*Credentials and experience levels vary by faculty and instructors.

 

Meet our Faculty

  • "In fields like sound design, electronic music, and audio post, the only constant is change."

    Adam Fangsrud

    Audio Production

    "In fields like sound design, electronic music, and audio post, the only constant is change."

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    Adam Fangsrud

    Was there a defining moment when you knew you were destined to become a creative professional?

    When I wrote and directed my first short film, the most satisfying parts of the process were working on the sound design and composing the music score. That’s when I turned my focus to sound—and I haven't looked back since.

    How do you weave your professional background into the classroom experience?

    In fields like sound design, electronic music and audio post, the only constant is change. I’m as enthusiastic about learning as I am about teaching. And because I continue to work on real-world projects and keep current on all the technological developments, I’m able to make sure my students are ready to produce quality mixes to the latest specs.

    How do you inspire students to push themselves beyond their perceived limits?

    I always encourage my students to break out of their comfort zones, whether that means mixing a genre of music they're unfamiliar with, or working in an audio discipline they didn't even know existed. Pushing themselves to broaden their interests and perspectives helps beginner students evolve into well-rounded graduates.

    How does collaboration contribute to students’ success—particularly when students from various programs work together?

    Collaboration is critical to audio post-production and sound design. When Audio Production students work with Digital Video & Film Production students on a film project, for example, the results are usually head and shoulders above the quality of projects that don’t involve that kind of teamwork.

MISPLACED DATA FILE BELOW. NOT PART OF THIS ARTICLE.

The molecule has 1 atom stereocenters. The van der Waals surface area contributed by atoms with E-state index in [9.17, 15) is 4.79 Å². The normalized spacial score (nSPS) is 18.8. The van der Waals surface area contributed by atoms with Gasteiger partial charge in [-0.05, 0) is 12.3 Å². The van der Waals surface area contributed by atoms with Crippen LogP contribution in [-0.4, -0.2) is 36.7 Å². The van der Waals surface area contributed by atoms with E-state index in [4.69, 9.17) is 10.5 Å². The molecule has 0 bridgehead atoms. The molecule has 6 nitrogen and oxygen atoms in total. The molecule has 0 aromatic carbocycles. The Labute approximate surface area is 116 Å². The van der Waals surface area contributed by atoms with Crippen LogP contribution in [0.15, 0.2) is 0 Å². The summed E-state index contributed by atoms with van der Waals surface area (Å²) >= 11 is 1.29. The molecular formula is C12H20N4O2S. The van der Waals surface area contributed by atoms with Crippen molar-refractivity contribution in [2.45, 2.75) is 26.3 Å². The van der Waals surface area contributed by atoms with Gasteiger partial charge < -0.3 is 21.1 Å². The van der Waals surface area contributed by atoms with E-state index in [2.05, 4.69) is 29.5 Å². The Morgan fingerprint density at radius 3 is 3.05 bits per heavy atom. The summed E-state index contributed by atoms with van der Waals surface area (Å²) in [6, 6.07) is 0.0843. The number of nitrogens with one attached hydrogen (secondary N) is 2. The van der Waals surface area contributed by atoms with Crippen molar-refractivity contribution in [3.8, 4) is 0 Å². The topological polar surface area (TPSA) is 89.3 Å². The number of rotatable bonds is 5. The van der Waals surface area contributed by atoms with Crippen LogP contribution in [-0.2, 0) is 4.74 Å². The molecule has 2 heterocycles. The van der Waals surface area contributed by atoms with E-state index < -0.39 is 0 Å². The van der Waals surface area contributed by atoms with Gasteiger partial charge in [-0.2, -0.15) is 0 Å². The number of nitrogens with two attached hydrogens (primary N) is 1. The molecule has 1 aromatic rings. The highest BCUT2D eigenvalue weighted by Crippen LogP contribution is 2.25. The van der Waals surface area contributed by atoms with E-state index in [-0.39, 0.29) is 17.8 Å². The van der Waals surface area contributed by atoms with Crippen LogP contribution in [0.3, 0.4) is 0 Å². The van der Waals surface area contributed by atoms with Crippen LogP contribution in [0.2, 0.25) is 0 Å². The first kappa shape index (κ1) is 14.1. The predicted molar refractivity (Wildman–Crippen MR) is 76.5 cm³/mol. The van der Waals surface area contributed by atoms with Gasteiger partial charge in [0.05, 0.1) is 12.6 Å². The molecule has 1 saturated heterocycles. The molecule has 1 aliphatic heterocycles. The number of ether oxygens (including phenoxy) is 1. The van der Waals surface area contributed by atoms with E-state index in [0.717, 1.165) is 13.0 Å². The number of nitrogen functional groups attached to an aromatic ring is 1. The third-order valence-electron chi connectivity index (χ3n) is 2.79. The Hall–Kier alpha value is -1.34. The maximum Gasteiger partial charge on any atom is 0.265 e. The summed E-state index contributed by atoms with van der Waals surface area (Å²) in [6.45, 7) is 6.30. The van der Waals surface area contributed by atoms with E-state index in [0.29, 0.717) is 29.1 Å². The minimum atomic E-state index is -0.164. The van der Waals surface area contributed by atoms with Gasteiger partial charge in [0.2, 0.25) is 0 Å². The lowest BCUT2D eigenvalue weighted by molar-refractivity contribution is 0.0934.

What’s the most important thing you impart to students to help them succeed in class and the real world?

    It's not enough to just have passion, and it's not enough to just have drive. Students who excel are both passionate about their art and driven to take the concrete steps to realize their aspirations.

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  • "The way to launch your career is by showing your work to anyone in the business who

    Meg Mulloy

    Digital Photography

    "The way to launch your career is by showing your work to anyone in the business who'll take the time to look."

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    Meg Mulloy

    Was there a defining moment when you knew you were destined to become a creative professional?

    I studied in Spain for a semester, and I think being abroad at that point in my life inspired my passion for capturing places, people, moments, and light.

    How do you weave your professional background into the classroom experience?

    Every freelance photography assignment I complete adds depth to my knowledge and experience, because each one presents new challenges and interactions. I always share stories about projects—and the tips and techniques I’ve picked up—because students need to see how problem-solving and thinking on your feet are constants in the life of a working photographer. It helps connect what they learn in the classroom to what they can expect after graduation.

    What class assignment exemplifies your approach to teaching and mentoring, and how do you inspire students to push themselves beyond their perceived limits?

    In my top-level Image Manipulation class, students work together to create an ad campaign. They come up with a concept together, plan their pre-production—choosing locations, casting models, sourcing wardrobe and props—and then produce the images as a team. What I love about the assignment is that they get a glimpse into a commercial shoot and see all the roles other people, beyond the photographer, play in bringing even a single image together. I let them take the lead, and I make suggestions on how to strengthen the idea or the photo, either on set or during post-production.

    How does collaboration contribute to students’ success—particularly when students from various programs work together?

    Working together across programs deepens students’ appreciation for the various skills and know-how it takes to create compelling work. When Photography students work with Culinary students, they see what goes into making food that doesn’t just taste delicious, but looks appetizing in a photo. Working with Graphic Design students, they see how much deep design knowledge goes into a seemingly simple logo or brand identity. And teaming up with Fashion students, they can grasp what a difference it makes on a shoot to have someone with a trained eye working as a wardrobe stylist.